Match-E-Be-Nash-She-Wish Band of Pottawatomi Indians v. Patchak & Salazar v. Patchak

Summarized by:

  • Court: United States Supreme Court
  • Area(s) of Law: Standing
  • Date Filed: June 18, 2012
  • Case #: 11-246
  • Judge(s)/Court Below: Kagan, J. delivered the Court's opinion, which Roberts, C.J., and Scalia, Kennedy, Thomas, Breyer, Alito, and Ginsburg, J.J., joined. Sotomayor, J. filed a dissenting opinion.
  • Full Text Opinion

The United States waived sovereign immunity under the Administrative Procedure Act (APA) when it took land in trust for tribal use, and the Quiet Title Act (QTA) does not provide an exception for a suit that does not seek title of the land. Further, because the Indian Reorganization Act addresses land use, Respondent’s claims are entitled to prudential standing because they are within the Act’s “zone of interest.”

In 2009 the Secretary of the Interior acquired land in trust under 25 U.S.C. § 465 of the Indian Reorganization Act (IRA) so that Petitioner could establish a gaming facility. Respondent filed suit under the APA claiming that § 465 does not authorize federal acquisition because Petitioner was not a federally recognized tribe when the IRA was enacted. The Court of Appeals for the Seventh Circuit held that Respondent had standing because his interests were within the scope of the prudential “zone of interest.” Further, they held the Quiet Title Act ("QTA") did not provide an exception to federal immunity waiver.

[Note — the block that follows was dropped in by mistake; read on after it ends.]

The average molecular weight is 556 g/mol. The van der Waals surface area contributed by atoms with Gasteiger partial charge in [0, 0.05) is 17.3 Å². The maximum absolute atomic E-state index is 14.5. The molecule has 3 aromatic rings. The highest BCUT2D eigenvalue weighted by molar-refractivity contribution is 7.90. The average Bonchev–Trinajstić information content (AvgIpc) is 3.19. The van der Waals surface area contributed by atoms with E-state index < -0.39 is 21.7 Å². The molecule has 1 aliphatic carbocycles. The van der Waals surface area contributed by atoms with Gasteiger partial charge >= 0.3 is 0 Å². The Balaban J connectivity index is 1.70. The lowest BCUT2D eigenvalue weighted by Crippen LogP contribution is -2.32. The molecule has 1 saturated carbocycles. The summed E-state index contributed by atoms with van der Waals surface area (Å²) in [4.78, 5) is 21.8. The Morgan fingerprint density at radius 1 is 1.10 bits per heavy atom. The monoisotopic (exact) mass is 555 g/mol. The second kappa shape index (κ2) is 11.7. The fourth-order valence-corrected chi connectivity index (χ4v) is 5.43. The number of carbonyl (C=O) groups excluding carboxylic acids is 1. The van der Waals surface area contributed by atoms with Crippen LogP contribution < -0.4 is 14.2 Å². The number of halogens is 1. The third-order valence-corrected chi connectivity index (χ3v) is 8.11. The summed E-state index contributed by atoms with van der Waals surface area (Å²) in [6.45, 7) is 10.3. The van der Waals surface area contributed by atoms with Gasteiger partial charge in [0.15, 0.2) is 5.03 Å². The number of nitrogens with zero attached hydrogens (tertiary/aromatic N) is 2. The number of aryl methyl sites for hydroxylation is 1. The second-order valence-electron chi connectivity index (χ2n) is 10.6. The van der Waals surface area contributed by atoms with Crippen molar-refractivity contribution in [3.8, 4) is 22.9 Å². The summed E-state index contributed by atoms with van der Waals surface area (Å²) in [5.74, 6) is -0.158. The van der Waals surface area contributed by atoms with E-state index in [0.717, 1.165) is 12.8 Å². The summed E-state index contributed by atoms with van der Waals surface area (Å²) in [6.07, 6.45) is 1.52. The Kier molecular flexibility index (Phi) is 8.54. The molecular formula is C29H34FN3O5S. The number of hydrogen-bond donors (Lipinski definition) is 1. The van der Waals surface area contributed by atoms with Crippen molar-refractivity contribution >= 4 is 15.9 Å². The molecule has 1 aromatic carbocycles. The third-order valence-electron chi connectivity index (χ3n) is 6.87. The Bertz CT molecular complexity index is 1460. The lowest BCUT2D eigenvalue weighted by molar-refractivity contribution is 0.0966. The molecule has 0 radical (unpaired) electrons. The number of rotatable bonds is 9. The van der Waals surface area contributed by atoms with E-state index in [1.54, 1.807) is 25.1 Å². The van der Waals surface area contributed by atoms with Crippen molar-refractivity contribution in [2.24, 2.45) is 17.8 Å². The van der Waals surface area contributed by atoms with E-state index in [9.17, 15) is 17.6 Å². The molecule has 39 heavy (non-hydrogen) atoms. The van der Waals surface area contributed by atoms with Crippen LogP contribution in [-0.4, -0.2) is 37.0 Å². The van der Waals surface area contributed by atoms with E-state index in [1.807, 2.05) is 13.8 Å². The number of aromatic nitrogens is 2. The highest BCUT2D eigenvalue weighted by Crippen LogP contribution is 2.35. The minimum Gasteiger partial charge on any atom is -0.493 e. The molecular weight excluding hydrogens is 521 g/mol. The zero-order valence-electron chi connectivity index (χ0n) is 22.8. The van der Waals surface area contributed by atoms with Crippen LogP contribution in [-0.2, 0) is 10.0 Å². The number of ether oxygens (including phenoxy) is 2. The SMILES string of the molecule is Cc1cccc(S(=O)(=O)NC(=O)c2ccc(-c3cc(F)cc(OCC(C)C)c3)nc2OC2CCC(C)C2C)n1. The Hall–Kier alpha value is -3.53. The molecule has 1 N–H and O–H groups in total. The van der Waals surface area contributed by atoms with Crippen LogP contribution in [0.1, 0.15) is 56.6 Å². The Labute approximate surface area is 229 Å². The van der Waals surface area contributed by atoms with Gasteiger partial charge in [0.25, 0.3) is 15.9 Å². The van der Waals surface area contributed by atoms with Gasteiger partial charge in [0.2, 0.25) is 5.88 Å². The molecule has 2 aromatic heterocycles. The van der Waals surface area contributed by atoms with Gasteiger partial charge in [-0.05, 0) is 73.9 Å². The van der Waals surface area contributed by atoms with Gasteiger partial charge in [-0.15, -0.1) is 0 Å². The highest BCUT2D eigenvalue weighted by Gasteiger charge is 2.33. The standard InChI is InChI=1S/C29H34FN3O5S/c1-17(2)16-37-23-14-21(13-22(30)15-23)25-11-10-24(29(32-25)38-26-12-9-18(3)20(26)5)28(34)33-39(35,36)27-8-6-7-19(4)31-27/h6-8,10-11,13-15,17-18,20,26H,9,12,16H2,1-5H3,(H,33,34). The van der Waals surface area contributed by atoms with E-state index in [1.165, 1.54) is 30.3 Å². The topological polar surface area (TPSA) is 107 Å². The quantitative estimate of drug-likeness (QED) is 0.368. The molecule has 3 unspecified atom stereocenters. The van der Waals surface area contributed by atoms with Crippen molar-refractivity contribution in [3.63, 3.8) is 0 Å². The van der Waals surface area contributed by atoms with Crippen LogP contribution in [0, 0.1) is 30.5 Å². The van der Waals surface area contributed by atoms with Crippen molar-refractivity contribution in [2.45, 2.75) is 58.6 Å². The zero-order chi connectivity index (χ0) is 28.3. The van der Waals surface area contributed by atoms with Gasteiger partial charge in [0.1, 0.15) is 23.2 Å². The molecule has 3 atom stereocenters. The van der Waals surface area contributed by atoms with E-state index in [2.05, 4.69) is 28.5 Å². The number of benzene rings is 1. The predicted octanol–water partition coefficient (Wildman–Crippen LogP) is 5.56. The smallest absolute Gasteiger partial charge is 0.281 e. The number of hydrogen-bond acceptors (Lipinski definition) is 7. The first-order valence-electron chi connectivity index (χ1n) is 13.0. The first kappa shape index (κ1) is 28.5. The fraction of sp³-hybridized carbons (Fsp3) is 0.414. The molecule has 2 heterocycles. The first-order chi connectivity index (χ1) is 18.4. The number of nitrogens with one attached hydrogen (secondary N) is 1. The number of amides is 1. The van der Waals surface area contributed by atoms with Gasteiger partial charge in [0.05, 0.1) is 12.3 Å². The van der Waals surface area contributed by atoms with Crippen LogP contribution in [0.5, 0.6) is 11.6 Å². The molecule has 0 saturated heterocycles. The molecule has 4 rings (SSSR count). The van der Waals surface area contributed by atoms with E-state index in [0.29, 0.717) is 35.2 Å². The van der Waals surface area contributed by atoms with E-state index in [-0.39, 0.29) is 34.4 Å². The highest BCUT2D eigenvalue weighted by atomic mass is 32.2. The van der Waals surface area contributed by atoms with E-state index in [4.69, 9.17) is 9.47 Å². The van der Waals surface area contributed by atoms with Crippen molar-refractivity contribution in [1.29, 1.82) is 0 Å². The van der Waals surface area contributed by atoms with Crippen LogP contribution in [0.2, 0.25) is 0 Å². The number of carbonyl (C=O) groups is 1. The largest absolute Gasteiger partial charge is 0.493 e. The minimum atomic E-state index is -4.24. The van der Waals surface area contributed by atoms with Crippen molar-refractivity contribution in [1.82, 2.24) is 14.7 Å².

The Supreme Court affirmed, holding that the APA waives the government’s sovereign immunity unless some other statute “expressly or impliedly forbids” the relief sought. The QTA does not provide such an exception because the suit is not a quiet title action. The Court rejected the Petitioner's arguments that the QTA speaks broadly because the statutory language prevents such a construction. Likewise, the Court rejected Petitioner’s arguments that the QTA’s provision for adverse claimants’ suits created a negative implication preventing non-adverse claimants from suing because Respondent is seeking a different relief than what the QTA allows. Further, the Court stated that concerns related to allowing challenges to federal trust acquisitions are for congress to address. Finally, the Court held that Respondent’s land use claims are within the “zone of interest” for prudential standing because the context of § 465 discusses development of tribal economic life and neighbors living near the land would “reasonably” fall within that zone of interest.

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